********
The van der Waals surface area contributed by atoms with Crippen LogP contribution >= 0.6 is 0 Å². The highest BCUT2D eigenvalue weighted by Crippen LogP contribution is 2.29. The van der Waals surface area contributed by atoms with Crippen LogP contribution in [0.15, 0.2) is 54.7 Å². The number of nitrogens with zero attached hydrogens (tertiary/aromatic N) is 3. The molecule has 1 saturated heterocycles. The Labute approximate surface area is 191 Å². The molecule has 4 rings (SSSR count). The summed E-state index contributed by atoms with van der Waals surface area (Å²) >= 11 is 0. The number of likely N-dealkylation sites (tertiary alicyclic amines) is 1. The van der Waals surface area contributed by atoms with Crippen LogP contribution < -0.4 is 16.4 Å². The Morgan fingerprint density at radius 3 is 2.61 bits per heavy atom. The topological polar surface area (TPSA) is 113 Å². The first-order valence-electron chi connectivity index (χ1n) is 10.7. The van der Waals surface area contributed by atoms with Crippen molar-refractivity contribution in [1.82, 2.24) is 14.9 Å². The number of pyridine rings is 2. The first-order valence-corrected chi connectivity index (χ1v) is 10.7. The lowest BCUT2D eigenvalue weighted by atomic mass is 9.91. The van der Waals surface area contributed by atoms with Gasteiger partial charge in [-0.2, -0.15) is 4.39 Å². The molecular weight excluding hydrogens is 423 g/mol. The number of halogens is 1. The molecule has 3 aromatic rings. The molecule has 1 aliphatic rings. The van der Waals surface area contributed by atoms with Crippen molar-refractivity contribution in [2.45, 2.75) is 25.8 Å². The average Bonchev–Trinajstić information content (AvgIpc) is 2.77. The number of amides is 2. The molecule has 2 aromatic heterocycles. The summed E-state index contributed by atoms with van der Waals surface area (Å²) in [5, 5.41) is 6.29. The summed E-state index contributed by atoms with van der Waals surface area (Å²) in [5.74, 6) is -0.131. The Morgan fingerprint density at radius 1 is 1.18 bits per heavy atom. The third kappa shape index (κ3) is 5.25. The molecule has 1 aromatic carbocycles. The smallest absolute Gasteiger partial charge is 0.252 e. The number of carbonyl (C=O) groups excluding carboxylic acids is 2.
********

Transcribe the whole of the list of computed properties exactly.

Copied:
The van der Waals surface area contributed by atoms with Crippen LogP contribution >= 0.6 is 0 Å². The highest BCUT2D eigenvalue weighted by Crippen LogP contribution is 2.29. The van der Waals surface area contributed by atoms with Crippen LogP contribution in [0.15, 0.2) is 54.7 Å². The number of nitrogens with zero attached hydrogens (tertiary/aromatic N) is 3. The molecule has 1 saturated heterocycles. The Labute approximate surface area is 191 Å². The molecule has 4 rings (SSSR count). The summed E-state index contributed by atoms with van der Waals surface area (Å²) >= 11 is 0. The number of likely N-dealkylation sites (tertiary alicyclic amines) is 1. The van der Waals surface area contributed by atoms with Crippen LogP contribution < -0.4 is 16.4 Å². The Morgan fingerprint density at radius 3 is 2.61 bits per heavy atom. The topological polar surface area (TPSA) is 113 Å². The first-order valence-electron chi connectivity index (χ1n) is 10.7. The van der Waals surface area contributed by atoms with Crippen molar-refractivity contribution in [1.82, 2.24) is 14.9 Å². The number of pyridine rings is 2. The first-order valence-corrected chi connectivity index (χ1v) is 10.7. The lowest BCUT2D eigenvalue weighted by atomic mass is 9.91. The van der Waals surface area contributed by atoms with Gasteiger partial charge in [-0.2, -0.15) is 4.39 Å². The molecular weight excluding hydrogens is 423 g/mol. The number of halogens is 1. The molecule has 3 aromatic rings. The molecule has 1 aliphatic rings. The van der Waals surface area contributed by atoms with Crippen molar-refractivity contribution in [2.45, 2.75) is 25.8 Å². The average Bonchev–Trinajstić information content (AvgIpc) is 2.77. The number of amides is 2. The molecule has 2 aromatic heterocycles. The summed E-state index contributed by atoms with van der Waals surface area (Å²) in [5, 5.41) is 6.29. The summed E-state index contributed by atoms with van der Waals surface area (Å²) in [5.74, 6) is -0.131. The Morgan fingerprint density at radius 1 is 1.18 bits per heavy atom. The third kappa shape index (κ3) is 5.25. The molecule has 1 aromatic carbocycles. The smallest absolute Gasteiger partial charge is 0.252 e. The number of carbonyl (C=O) groups excluding carboxylic acids is 2.